Demolition Delay Bylaw Preserves Town’s Historic Character

By Kim Siebert MacPhail

At their June 4 meeting, the Historic Preservation Commission evaluated a request under the provisions of the Demolition Delay Bylaw that asked whether an Anthony Road residence, built in 1925, could be torn down. While the Commission decided that the condition, circumstances and historical significance of this particular property did not warrant preservation efforts, the merits of the Demolition Delay Bylaw—and a possible extension of the current delay period from 12 months to 18 months—were discussed so that Bedford’s ability to maintain its historical and architectural character could be further improved. Bedford’s Demolition Delay Bylaw went into effect in 2003 with the stated purpose of preserving and protecting significant buildings, defined as: “[buildings] which constitute or reflect distinctive features of the architectural, cultural, economic, political or social history of the Town, and to limit the detrimental effect of demolition on the character of the Town.”

Under the provisions of the bylaw—which provides a delay period for the demolition of buildings “completed on or before January 1, 1943” that are determined to be of historical significance—property owners are given both time and support to seek alternatives to demolition.

Commission Chair Don Corey explained that Historic Preservation does not make structural determinations.  Instead, upon receiving an application for a demolition permit for a building of qualifying age or location, the Commission applies the following standards to decide whether the property meets the requirement for a demolition delay:

  • Is the building listed in or within the National Register of Historic Places?
  • Is the building or its location eligible for inclusion—or being recommended for inclusion—in the National Register?
  • Is the building on a list of historically or architecturally significant buildings provided to the Building Inspector by the Commission?
  • Whether a building is deemed significant or not, the Commission notifies the Building Inspector and the applicant of its decision. If the building is determined to be significant, a public hearing is held, after which the Commission decides if the building warrants “preferable preservation” efforts.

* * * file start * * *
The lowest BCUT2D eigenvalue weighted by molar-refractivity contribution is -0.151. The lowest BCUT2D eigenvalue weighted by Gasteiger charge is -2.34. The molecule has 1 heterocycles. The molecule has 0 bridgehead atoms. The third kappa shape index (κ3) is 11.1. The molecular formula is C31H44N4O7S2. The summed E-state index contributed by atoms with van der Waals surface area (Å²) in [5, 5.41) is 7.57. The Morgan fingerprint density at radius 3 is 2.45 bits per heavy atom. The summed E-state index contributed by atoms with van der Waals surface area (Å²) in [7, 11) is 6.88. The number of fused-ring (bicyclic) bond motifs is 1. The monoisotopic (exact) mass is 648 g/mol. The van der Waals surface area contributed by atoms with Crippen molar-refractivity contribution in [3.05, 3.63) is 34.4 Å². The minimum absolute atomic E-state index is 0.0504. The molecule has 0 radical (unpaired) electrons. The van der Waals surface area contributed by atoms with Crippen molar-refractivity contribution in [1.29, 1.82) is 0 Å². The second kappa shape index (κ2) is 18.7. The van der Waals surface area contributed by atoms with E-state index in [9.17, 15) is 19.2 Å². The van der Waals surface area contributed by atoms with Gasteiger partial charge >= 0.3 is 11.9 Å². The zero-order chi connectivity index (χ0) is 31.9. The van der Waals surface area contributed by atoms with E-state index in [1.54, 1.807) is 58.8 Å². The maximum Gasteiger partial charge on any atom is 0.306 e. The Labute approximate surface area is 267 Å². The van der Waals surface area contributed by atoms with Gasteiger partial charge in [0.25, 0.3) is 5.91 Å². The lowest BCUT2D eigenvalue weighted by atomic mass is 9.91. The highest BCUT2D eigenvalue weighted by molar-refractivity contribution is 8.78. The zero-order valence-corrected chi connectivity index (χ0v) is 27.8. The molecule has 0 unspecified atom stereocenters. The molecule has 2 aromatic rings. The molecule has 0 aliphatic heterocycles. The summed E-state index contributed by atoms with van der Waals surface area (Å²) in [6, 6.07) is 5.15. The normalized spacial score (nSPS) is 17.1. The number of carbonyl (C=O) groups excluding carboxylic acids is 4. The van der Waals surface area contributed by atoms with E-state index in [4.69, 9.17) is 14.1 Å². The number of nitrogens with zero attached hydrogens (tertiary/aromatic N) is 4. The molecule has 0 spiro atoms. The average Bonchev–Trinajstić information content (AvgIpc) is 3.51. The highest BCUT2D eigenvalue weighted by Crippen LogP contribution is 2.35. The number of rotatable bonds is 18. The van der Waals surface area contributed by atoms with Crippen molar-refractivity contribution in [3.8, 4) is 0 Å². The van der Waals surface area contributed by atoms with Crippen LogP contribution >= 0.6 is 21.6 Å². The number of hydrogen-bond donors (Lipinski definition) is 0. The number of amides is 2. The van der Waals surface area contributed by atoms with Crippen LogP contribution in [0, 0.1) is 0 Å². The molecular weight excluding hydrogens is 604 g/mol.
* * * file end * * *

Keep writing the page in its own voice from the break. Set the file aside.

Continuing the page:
According to town records, 54 Demolition Delay applications have been processed since the regulation took effect in June of 2003, including the Anthony Road property evaluated at the June 4th meeting. Eighteen of the 54 buildings were deemed historically significant. Twelve of the buildings were preserved but six were ultimately demolished after the 12 month waiting period.

Corey reported that some communities have recently extended their delay periods because a substantial number of contractors are undeterred by the prospect of waiting 12 months to proceed with a project and make no effort to preserve significant buildings.

“When we passed the Demolition Delay legislation, 12 months was the maximum you were allowed to delay construction,” Corey said. “It’s worked pretty well, but there have been some contractors who have waited the 12 months and then flattened the building as quickly as they could after that.  Time is money for these contractors [but] if we convince more of them to work with the building that’s there and rehab it rather than tear it down, [we wouldn’t lose as many significant places.] Medfield moved to an 18-month delay at their spring Town Meeting this year. Other towns that have moved to 18 months are Acton, Amesbury, Brookline, Chatham, Leverett, and Middleboro.”

The Historic Preservation Commission is considering a future Town Meeting article that would, if passed, amend Bedford’s bylaw to an 18-month waiting period.

“We have lost a couple of [significant] buildings,” Corey continued, “most recently one on Hartford Street—a nice little Craftsman house—and another on Old Billerica Road, the old Skinner farmhouse.”

To read the current Demolition Delay Bylaw and to access the application for determination, visit the Historic Preservation Commission’s webpage:

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